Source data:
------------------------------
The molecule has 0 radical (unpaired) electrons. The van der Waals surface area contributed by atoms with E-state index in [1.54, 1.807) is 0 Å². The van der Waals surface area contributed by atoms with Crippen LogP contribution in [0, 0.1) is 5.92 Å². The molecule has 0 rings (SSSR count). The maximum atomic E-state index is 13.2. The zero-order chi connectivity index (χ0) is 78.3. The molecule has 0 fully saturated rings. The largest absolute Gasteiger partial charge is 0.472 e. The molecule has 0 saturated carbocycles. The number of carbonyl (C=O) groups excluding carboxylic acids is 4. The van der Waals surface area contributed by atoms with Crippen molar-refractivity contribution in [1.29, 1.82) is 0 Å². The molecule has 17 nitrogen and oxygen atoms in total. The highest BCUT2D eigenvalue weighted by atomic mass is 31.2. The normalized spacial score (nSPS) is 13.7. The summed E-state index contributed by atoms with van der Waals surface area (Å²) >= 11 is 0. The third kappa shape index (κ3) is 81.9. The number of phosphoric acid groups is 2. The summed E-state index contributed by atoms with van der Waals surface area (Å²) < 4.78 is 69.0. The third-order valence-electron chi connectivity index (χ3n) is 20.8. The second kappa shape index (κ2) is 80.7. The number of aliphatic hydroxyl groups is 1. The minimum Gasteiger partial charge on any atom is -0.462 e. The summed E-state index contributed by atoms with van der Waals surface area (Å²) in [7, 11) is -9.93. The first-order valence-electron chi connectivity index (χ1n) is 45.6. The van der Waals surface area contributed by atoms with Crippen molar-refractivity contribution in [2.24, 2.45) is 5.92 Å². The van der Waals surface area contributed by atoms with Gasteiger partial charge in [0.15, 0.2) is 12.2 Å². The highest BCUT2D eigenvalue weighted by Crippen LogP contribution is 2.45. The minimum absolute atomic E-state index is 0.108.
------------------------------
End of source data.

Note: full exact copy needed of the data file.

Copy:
The molecule has 0 radical (unpaired) electrons. The van der Waals surface area contributed by atoms with E-state index in [1.54, 1.807) is 0 Å². The van der Waals surface area contributed by atoms with Crippen LogP contribution in [0, 0.1) is 5.92 Å². The molecule has 0 rings (SSSR count). The maximum atomic E-state index is 13.2. The zero-order chi connectivity index (χ0) is 78.3. The molecule has 0 fully saturated rings. The largest absolute Gasteiger partial charge is 0.472 e. The molecule has 0 saturated carbocycles. The number of carbonyl (C=O) groups excluding carboxylic acids is 4. The van der Waals surface area contributed by atoms with Crippen molar-refractivity contribution in [1.29, 1.82) is 0 Å². The molecule has 17 nitrogen and oxygen atoms in total. The highest BCUT2D eigenvalue weighted by atomic mass is 31.2. The normalized spacial score (nSPS) is 13.7. The summed E-state index contributed by atoms with van der Waals surface area (Å²) >= 11 is 0. The third kappa shape index (κ3) is 81.9. The number of phosphoric acid groups is 2. The summed E-state index contributed by atoms with van der Waals surface area (Å²) < 4.78 is 69.0. The third-order valence-electron chi connectivity index (χ3n) is 20.8. The second kappa shape index (κ2) is 80.7. The number of aliphatic hydroxyl groups is 1. The minimum Gasteiger partial charge on any atom is -0.462 e. The summed E-state index contributed by atoms with van der Waals surface area (Å²) in [7, 11) is -9.93. The first-order valence-electron chi connectivity index (χ1n) is 45.6. The van der Waals surface area contributed by atoms with Crippen molar-refractivity contribution in [2.24, 2.45) is 5.92 Å². The van der Waals surface area contributed by atoms with Gasteiger partial charge in [0.15, 0.2) is 12.2 Å². The highest BCUT2D eigenvalue weighted by Crippen LogP contribution is 2.45. The minimum absolute atomic E-state index is 0.108.